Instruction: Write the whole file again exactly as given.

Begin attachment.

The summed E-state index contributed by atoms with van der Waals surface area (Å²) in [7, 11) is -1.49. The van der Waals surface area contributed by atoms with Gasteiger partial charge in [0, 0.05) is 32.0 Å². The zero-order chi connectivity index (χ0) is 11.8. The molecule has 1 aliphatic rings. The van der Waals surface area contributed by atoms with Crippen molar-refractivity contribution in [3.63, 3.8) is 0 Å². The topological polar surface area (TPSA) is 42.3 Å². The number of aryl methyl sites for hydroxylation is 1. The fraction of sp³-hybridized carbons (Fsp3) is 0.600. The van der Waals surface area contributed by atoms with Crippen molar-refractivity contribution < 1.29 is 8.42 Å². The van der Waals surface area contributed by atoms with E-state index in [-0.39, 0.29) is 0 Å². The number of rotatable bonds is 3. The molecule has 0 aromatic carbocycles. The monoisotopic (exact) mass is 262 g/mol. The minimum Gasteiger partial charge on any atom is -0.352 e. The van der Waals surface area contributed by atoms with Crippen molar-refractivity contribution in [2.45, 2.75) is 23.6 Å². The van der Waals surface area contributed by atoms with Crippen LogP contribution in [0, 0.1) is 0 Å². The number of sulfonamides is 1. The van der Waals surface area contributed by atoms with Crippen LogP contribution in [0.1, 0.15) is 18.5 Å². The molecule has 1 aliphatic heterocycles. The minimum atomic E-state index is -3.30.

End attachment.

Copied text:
The summed E-state index contributed by atoms with van der Waals surface area (Å²) in [7, 11) is -1.49. The van der Waals surface area contributed by atoms with Gasteiger partial charge in [0, 0.05) is 32.0 Å². The zero-order chi connectivity index (χ0) is 11.8. The molecule has 1 aliphatic rings. The van der Waals surface area contributed by atoms with Crippen molar-refractivity contribution in [3.63, 3.8) is 0 Å². The topological polar surface area (TPSA) is 42.3 Å². The number of aryl methyl sites for hydroxylation is 1. The fraction of sp³-hybridized carbons (Fsp3) is 0.600. The van der Waals surface area contributed by atoms with Crippen molar-refractivity contribution < 1.29 is 8.42 Å². The van der Waals surface area contributed by atoms with E-state index in [-0.39, 0.29) is 0 Å². The number of rotatable bonds is 3. The molecule has 0 aromatic carbocycles. The monoisotopic (exact) mass is 262 g/mol. The minimum Gasteiger partial charge on any atom is -0.352 e. The van der Waals surface area contributed by atoms with Crippen molar-refractivity contribution in [2.45, 2.75) is 23.6 Å². The van der Waals surface area contributed by atoms with Crippen LogP contribution in [0, 0.1) is 0 Å². The number of sulfonamides is 1. The van der Waals surface area contributed by atoms with Crippen LogP contribution in [0.1, 0.15) is 18.5 Å². The molecule has 1 aliphatic heterocycles. The minimum atomic E-state index is -3.30.